UH Charter School may close after Board of Regents approves return of charter to Texas Education Agency
UH System regents voted on Thursday during the Board’s meeting to return the charter of the UH Charter School back to the Texas Education Agency at the end of the academic year.
The charter goes up for renewal every ten years, but for 2021, the Board of Regents voted to return the charter school to the TEA after challenges involving the coronavirus pandemic, including enrollment and online learning.
“We’ve been struggling with our financial support of the charter school for several years and (COVID -19) just accelerated our concerns,” said College of Education Dean Robert McPherson. “It has been a gem of the University in relation to the community, but the College of Education can now turn its focus directly on the work that we do best.”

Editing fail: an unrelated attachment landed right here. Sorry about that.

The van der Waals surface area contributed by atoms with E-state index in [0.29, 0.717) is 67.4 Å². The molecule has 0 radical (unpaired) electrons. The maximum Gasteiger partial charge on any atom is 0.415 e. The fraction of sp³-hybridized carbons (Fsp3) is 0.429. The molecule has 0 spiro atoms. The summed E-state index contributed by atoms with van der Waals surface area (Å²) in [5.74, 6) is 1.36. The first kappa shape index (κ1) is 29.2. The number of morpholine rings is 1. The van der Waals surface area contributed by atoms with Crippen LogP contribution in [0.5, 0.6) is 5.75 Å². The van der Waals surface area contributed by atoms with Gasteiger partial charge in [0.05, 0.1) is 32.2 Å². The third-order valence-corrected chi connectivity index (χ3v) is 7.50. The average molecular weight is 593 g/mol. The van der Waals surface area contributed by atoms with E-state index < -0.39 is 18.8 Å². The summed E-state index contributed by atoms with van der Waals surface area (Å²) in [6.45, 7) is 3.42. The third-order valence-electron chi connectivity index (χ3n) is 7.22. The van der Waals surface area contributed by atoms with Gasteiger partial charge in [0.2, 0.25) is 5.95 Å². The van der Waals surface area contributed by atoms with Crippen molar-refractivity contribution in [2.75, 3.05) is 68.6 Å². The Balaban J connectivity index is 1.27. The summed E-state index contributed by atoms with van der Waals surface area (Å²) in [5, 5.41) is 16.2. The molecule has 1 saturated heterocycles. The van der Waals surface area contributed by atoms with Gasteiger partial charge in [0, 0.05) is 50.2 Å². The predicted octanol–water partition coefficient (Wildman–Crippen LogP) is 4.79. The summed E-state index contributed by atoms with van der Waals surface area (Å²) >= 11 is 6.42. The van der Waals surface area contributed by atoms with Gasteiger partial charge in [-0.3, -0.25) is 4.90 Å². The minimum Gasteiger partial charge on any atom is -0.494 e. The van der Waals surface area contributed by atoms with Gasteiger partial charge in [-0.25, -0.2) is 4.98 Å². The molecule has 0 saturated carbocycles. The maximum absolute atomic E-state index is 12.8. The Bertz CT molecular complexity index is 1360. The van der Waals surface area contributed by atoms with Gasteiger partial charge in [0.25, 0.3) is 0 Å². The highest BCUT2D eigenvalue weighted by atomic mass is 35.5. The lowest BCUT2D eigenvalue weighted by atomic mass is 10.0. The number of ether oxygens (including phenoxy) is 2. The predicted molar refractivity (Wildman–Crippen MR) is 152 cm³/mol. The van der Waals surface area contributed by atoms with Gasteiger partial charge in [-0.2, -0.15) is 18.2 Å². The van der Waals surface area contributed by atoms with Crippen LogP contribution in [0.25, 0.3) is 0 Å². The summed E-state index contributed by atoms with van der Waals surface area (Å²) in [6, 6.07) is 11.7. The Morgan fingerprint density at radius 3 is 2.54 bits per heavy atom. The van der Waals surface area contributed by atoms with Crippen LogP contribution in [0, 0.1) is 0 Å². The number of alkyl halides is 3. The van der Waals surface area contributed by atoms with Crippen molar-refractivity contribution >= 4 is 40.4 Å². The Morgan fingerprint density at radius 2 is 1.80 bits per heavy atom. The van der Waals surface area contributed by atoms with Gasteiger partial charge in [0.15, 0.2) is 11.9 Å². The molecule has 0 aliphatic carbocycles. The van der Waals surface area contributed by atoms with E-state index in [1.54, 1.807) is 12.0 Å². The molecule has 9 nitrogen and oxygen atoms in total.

The pandemic and the attempt to teach remotely with only five teachers was part of the reasoning for the return to the Texas Education Agency.
McPherson said the charter school faculty has worked hard during the pandemic.
Just 89 students are enrolled in the UH Charter School this year. The school was open enrollment and chartered by the TEA’s state board of education and has been operating since 1997.
“(UH Charter School) is working very hard to help these students find placement at other schools for the 2021-2022 school year,” said Provost Paula Myrick Short.
The number of educational regulations that the charter school had to comply with was economically dawning because of the small size and increasing regulatory responsibilities, Short said.
The University currently provides direct and indirect funding to the charter school in excess of $268,000. Other support from the University includes staff support from the College of Education.
“This has not been done lightly,” Short said. “People feel a great affinity for this school, particularly if their children have gone there.”